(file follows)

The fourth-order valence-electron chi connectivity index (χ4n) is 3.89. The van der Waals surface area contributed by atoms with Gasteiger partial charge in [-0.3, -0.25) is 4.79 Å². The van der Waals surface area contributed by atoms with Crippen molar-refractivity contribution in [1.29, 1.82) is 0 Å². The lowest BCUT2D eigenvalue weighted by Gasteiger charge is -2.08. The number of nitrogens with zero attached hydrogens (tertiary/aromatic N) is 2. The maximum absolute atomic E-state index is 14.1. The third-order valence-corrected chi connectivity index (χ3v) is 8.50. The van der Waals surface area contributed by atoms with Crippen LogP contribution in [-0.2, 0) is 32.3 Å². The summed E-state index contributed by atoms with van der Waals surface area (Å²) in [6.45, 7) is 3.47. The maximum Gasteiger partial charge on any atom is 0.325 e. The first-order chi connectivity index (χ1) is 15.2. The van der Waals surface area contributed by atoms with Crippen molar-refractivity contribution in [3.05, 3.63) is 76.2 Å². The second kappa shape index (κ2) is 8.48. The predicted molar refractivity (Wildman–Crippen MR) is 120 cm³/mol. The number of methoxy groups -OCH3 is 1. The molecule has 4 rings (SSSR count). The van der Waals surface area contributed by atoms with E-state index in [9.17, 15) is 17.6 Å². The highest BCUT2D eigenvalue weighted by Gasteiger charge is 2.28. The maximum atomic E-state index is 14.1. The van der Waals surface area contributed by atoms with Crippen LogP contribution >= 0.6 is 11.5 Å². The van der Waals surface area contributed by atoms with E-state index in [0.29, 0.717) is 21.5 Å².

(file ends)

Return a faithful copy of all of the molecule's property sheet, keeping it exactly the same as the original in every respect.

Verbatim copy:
The fourth-order valence-electron chi connectivity index (χ4n) is 3.89. The van der Waals surface area contributed by atoms with Gasteiger partial charge in [-0.3, -0.25) is 4.79 Å². The van der Waals surface area contributed by atoms with Crippen molar-refractivity contribution in [1.29, 1.82) is 0 Å². The lowest BCUT2D eigenvalue weighted by Gasteiger charge is -2.08. The number of nitrogens with zero attached hydrogens (tertiary/aromatic N) is 2. The maximum absolute atomic E-state index is 14.1. The third-order valence-corrected chi connectivity index (χ3v) is 8.50. The van der Waals surface area contributed by atoms with Crippen LogP contribution in [-0.2, 0) is 32.3 Å². The summed E-state index contributed by atoms with van der Waals surface area (Å²) in [6.45, 7) is 3.47. The maximum Gasteiger partial charge on any atom is 0.325 e. The first-order chi connectivity index (χ1) is 15.2. The van der Waals surface area contributed by atoms with Crippen molar-refractivity contribution in [3.05, 3.63) is 76.2 Å². The second kappa shape index (κ2) is 8.48. The predicted molar refractivity (Wildman–Crippen MR) is 120 cm³/mol. The number of methoxy groups -OCH3 is 1. The molecule has 4 rings (SSSR count). The van der Waals surface area contributed by atoms with E-state index in [9.17, 15) is 17.6 Å². The highest BCUT2D eigenvalue weighted by Gasteiger charge is 2.28. The maximum atomic E-state index is 14.1. The van der Waals surface area contributed by atoms with Crippen LogP contribution >= 0.6 is 11.5 Å². The van der Waals surface area contributed by atoms with E-state index in [0.29, 0.717) is 21.5 Å².